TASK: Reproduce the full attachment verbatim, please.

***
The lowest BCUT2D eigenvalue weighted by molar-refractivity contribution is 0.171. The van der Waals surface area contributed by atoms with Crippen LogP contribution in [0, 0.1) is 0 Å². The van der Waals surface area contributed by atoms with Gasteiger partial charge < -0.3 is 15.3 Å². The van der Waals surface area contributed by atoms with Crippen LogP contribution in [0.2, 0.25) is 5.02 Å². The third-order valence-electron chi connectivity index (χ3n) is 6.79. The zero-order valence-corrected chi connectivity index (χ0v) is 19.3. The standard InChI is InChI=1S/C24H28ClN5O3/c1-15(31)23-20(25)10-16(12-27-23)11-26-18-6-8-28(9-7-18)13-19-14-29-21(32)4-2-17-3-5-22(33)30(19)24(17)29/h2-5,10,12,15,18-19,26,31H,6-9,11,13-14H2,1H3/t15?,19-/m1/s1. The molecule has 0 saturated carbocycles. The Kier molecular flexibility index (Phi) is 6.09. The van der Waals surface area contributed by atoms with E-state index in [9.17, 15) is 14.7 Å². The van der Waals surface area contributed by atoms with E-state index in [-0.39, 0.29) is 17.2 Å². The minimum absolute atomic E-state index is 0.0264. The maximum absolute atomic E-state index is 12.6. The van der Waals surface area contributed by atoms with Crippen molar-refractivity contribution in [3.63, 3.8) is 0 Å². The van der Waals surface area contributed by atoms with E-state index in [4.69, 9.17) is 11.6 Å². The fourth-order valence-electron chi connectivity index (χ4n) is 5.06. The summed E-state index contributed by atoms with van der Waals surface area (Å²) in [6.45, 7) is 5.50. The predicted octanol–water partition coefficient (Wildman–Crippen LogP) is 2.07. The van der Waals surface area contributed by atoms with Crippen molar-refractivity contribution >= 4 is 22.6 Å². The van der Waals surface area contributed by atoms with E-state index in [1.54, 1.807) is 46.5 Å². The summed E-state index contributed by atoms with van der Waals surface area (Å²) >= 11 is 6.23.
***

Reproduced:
The lowest BCUT2D eigenvalue weighted by molar-refractivity contribution is 0.171. The van der Waals surface area contributed by atoms with Crippen LogP contribution in [0, 0.1) is 0 Å². The van der Waals surface area contributed by atoms with Gasteiger partial charge < -0.3 is 15.3 Å². The van der Waals surface area contributed by atoms with Crippen LogP contribution in [0.2, 0.25) is 5.02 Å². The third-order valence-electron chi connectivity index (χ3n) is 6.79. The zero-order valence-corrected chi connectivity index (χ0v) is 19.3. The standard InChI is InChI=1S/C24H28ClN5O3/c1-15(31)23-20(25)10-16(12-27-23)11-26-18-6-8-28(9-7-18)13-19-14-29-21(32)4-2-17-3-5-22(33)30(19)24(17)29/h2-5,10,12,15,18-19,26,31H,6-9,11,13-14H2,1H3/t15?,19-/m1/s1. The molecule has 0 saturated carbocycles. The Kier molecular flexibility index (Phi) is 6.09. The van der Waals surface area contributed by atoms with E-state index in [9.17, 15) is 14.7 Å². The van der Waals surface area contributed by atoms with E-state index in [-0.39, 0.29) is 17.2 Å². The minimum absolute atomic E-state index is 0.0264. The maximum absolute atomic E-state index is 12.6. The van der Waals surface area contributed by atoms with Crippen molar-refractivity contribution in [3.63, 3.8) is 0 Å². The van der Waals surface area contributed by atoms with E-state index in [4.69, 9.17) is 11.6 Å². The fourth-order valence-electron chi connectivity index (χ4n) is 5.06. The summed E-state index contributed by atoms with van der Waals surface area (Å²) in [6.45, 7) is 5.50. The predicted octanol–water partition coefficient (Wildman–Crippen LogP) is 2.07. The van der Waals surface area contributed by atoms with Crippen molar-refractivity contribution >= 4 is 22.6 Å². The van der Waals surface area contributed by atoms with E-state index in [1.54, 1.807) is 46.5 Å². The summed E-state index contributed by atoms with van der Waals surface area (Å²) >= 11 is 6.23.